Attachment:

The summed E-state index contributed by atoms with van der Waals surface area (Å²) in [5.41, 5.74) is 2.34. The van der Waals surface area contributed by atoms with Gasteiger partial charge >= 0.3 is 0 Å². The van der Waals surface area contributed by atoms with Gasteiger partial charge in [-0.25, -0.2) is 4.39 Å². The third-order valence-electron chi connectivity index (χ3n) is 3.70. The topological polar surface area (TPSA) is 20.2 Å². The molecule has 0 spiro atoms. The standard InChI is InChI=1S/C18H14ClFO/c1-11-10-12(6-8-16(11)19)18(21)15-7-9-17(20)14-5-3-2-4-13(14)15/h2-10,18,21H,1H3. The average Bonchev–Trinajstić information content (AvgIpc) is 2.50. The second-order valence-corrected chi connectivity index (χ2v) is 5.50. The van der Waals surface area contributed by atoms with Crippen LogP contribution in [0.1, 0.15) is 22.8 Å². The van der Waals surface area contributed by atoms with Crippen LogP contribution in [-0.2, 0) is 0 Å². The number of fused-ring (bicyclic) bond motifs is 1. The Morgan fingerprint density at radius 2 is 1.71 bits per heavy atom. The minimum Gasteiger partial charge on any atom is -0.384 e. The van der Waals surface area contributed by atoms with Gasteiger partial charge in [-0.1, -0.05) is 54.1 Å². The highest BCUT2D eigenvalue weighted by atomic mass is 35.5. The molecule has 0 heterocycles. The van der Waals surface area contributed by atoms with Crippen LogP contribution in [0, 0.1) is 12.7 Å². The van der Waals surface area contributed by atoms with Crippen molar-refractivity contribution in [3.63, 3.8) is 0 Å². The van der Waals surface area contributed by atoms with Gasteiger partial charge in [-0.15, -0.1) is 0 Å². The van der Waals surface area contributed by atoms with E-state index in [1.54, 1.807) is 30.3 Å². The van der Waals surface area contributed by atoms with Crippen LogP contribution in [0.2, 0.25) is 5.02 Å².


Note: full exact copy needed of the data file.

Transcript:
The summed E-state index contributed by atoms with van der Waals surface area (Å²) in [5.41, 5.74) is 2.34. The van der Waals surface area contributed by atoms with Gasteiger partial charge >= 0.3 is 0 Å². The van der Waals surface area contributed by atoms with Gasteiger partial charge in [-0.25, -0.2) is 4.39 Å². The third-order valence-electron chi connectivity index (χ3n) is 3.70. The topological polar surface area (TPSA) is 20.2 Å². The molecule has 0 spiro atoms. The standard InChI is InChI=1S/C18H14ClFO/c1-11-10-12(6-8-16(11)19)18(21)15-7-9-17(20)14-5-3-2-4-13(14)15/h2-10,18,21H,1H3. The average Bonchev–Trinajstić information content (AvgIpc) is 2.50. The second-order valence-corrected chi connectivity index (χ2v) is 5.50. The van der Waals surface area contributed by atoms with Crippen LogP contribution in [0.1, 0.15) is 22.8 Å². The van der Waals surface area contributed by atoms with Crippen LogP contribution in [-0.2, 0) is 0 Å². The number of fused-ring (bicyclic) bond motifs is 1. The Morgan fingerprint density at radius 2 is 1.71 bits per heavy atom. The minimum Gasteiger partial charge on any atom is -0.384 e. The van der Waals surface area contributed by atoms with Gasteiger partial charge in [-0.1, -0.05) is 54.1 Å². The highest BCUT2D eigenvalue weighted by atomic mass is 35.5. The molecule has 0 heterocycles. The van der Waals surface area contributed by atoms with Crippen LogP contribution in [0, 0.1) is 12.7 Å². The van der Waals surface area contributed by atoms with Crippen molar-refractivity contribution in [3.63, 3.8) is 0 Å². The van der Waals surface area contributed by atoms with Gasteiger partial charge in [-0.15, -0.1) is 0 Å². The van der Waals surface area contributed by atoms with E-state index in [1.54, 1.807) is 30.3 Å². The van der Waals surface area contributed by atoms with Crippen LogP contribution in [0.2, 0.25) is 5.02 Å².